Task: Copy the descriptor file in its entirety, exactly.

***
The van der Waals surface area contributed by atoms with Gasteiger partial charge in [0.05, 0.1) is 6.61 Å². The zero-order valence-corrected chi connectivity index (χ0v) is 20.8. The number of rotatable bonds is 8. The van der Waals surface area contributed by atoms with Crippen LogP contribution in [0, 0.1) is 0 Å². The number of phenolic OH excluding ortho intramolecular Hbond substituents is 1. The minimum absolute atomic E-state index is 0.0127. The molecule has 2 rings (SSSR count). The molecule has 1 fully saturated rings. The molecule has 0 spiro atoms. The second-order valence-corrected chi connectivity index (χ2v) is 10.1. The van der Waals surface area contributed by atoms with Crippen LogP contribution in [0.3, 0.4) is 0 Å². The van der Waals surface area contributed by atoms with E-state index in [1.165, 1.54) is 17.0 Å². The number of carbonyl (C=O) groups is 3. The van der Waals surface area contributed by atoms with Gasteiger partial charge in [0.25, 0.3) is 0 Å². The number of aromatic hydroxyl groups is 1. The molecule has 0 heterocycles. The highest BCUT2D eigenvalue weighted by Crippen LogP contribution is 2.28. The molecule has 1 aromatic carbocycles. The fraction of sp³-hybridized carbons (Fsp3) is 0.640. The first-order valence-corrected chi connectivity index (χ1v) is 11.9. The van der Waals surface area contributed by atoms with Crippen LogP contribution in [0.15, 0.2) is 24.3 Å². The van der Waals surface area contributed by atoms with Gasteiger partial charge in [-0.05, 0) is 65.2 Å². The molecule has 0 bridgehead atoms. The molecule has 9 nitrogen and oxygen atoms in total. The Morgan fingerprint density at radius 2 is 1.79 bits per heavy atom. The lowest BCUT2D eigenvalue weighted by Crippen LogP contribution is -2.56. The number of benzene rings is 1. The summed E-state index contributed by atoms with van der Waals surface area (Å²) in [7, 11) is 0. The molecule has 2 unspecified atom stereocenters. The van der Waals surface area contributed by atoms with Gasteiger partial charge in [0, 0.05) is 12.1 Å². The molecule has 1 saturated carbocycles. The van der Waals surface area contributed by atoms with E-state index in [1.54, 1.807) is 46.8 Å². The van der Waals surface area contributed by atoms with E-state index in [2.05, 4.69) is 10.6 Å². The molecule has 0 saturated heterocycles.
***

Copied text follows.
The van der Waals surface area contributed by atoms with Gasteiger partial charge in [0.05, 0.1) is 6.61 Å². The zero-order valence-corrected chi connectivity index (χ0v) is 20.8. The number of rotatable bonds is 8. The van der Waals surface area contributed by atoms with Crippen LogP contribution in [0, 0.1) is 0 Å². The number of phenolic OH excluding ortho intramolecular Hbond substituents is 1. The minimum absolute atomic E-state index is 0.0127. The molecule has 2 rings (SSSR count). The molecule has 1 fully saturated rings. The molecule has 0 spiro atoms. The second-order valence-corrected chi connectivity index (χ2v) is 10.1. The van der Waals surface area contributed by atoms with Crippen LogP contribution in [0.3, 0.4) is 0 Å². The van der Waals surface area contributed by atoms with E-state index in [1.165, 1.54) is 17.0 Å². The number of carbonyl (C=O) groups is 3. The van der Waals surface area contributed by atoms with Gasteiger partial charge in [0.25, 0.3) is 0 Å². The number of aromatic hydroxyl groups is 1. The molecule has 0 heterocycles. The highest BCUT2D eigenvalue weighted by Crippen LogP contribution is 2.28. The molecule has 1 aromatic carbocycles. The fraction of sp³-hybridized carbons (Fsp3) is 0.640. The first-order valence-corrected chi connectivity index (χ1v) is 11.9. The van der Waals surface area contributed by atoms with Crippen LogP contribution in [0.15, 0.2) is 24.3 Å². The van der Waals surface area contributed by atoms with Gasteiger partial charge in [-0.05, 0) is 65.2 Å². The molecule has 0 bridgehead atoms. The molecule has 9 nitrogen and oxygen atoms in total. The Morgan fingerprint density at radius 2 is 1.79 bits per heavy atom. The lowest BCUT2D eigenvalue weighted by Crippen LogP contribution is -2.56. The number of benzene rings is 1. The summed E-state index contributed by atoms with van der Waals surface area (Å²) in [7, 11) is 0. The molecule has 2 unspecified atom stereocenters. The van der Waals surface area contributed by atoms with Gasteiger partial charge in [0, 0.05) is 12.1 Å². The molecule has 1 saturated carbocycles. The van der Waals surface area contributed by atoms with E-state index in [1.54, 1.807) is 46.8 Å². The van der Waals surface area contributed by atoms with E-state index in [2.05, 4.69) is 10.6 Å². The molecule has 0 saturated heterocycles.